NEVERMEN | One Year
On January 29th 2016 Mike Patton, Adam Drucker and Tunde Adebimpe released their NEVERMEN collaboration album via Ipecac Recordings.Reviews
Heroes of alt-metal, art-rock and underground rap team up for a thrillingly dense debut
With their intricately stitched ping-pong vocals, tennis-ball-in-a-washing-machine beats and acid-house keyboard blasts, the group often resembles a less whimsical Animal Collective, especially on the industrial doo-wop of "Treat Em Right" and the cyclone of shredded melodies of "At Your Services." Certain stretches of the album, such as "Hate On," could have benefitted from one or two less layers of sonic abstraction and a bit more breathing room. But the interlocking harmonies, call-and-response lead turns and unexpected acoustic riffs of "Mr Mistake" show that these weirdos can do pop on their own terms whenever they want to.
After seven years of working on one track at a time, the trio have produced a gem that bears most resemblance to Drucker's three albums with Subtle, the avant-garde rap epic with wild images, surrealist lines and characters on a quest to make art with integrity and evade death. Nevermen picks up some of the themes buried and occasionally lost in the drift. At its simplest the ten madcap tracks tell of a fictional frontman and the pitfalls of fame, but listening to it is like settling down to a bedtime story told by David Lynch. Nevermen is a mad fantasia, like a parable pulled from a dream or A Pilgrim's Progress updated and made crazy for the Justin Bieber generation.
With a complementary range and at times uncanny similarity between them, the three voices often intertwine and harmonise in ecstatic union, from Tough Towns’ roaring crescendo and the rapid fire gang chorus that underpins At Your Service to Mr Mistake’s choral calm. A refined supertrio for the ages.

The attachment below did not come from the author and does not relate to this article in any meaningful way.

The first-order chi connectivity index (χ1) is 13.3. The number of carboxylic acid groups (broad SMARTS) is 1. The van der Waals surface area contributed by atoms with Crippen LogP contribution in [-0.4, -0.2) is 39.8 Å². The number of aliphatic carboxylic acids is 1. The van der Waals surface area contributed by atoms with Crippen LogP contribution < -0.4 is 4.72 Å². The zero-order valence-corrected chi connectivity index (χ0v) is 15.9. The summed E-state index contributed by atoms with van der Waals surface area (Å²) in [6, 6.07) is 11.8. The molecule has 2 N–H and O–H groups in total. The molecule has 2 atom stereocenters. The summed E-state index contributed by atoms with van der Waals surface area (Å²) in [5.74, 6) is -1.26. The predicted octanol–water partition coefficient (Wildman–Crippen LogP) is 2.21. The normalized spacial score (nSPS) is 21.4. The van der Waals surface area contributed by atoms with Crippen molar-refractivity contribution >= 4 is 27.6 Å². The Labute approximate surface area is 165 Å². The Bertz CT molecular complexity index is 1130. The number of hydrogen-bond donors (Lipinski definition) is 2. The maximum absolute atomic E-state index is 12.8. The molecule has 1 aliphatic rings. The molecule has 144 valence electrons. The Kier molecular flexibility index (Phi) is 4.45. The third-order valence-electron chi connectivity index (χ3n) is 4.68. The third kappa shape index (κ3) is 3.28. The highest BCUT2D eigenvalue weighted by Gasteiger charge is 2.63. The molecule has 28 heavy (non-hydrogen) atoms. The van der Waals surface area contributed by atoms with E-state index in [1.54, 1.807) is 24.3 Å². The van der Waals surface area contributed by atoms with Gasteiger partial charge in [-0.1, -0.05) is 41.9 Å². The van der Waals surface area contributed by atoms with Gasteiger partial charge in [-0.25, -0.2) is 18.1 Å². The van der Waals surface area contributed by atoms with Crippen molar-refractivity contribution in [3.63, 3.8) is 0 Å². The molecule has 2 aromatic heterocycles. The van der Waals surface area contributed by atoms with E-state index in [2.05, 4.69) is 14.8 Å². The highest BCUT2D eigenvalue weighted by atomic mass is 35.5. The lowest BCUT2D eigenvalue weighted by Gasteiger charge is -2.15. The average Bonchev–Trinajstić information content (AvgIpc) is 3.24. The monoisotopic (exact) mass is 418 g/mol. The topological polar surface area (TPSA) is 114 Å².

Nearly a decade under wraps, Mike Patton, Adam Drucker and Tunde Adebimpe emerge as Nevermen this month. In their first full interview, the trio meditate on making music like tapas and driving around in a mega Godzilla.
"Peeping Tom was my thing, it was very dictatorial in a sense. Nevermen is a different beast, all three of us entered into the adventure with equal input and output. I wanted to work with these dudes ‘cause I respect and love, in a grand sense, what they do. And I felt that a collaboration between the three of us could construct something larger.... hope we achieved that!"
The Quietus | 09.03.2016
Writing Yourself Into Existence: Tunde Adebimpe And Doseone Discuss Nevermen
"In a perfect world, not rushing and letting the songs be done when they are is how everyone would like to work but doesn't get the opportunity to. And because there's no money spent on Nevermen – it's like friends, like how real people would make an album – we could ignore any of the other self-imposed pressures of finishing and rushing any aspect. It's nice to actually slow-cook a meal for once."
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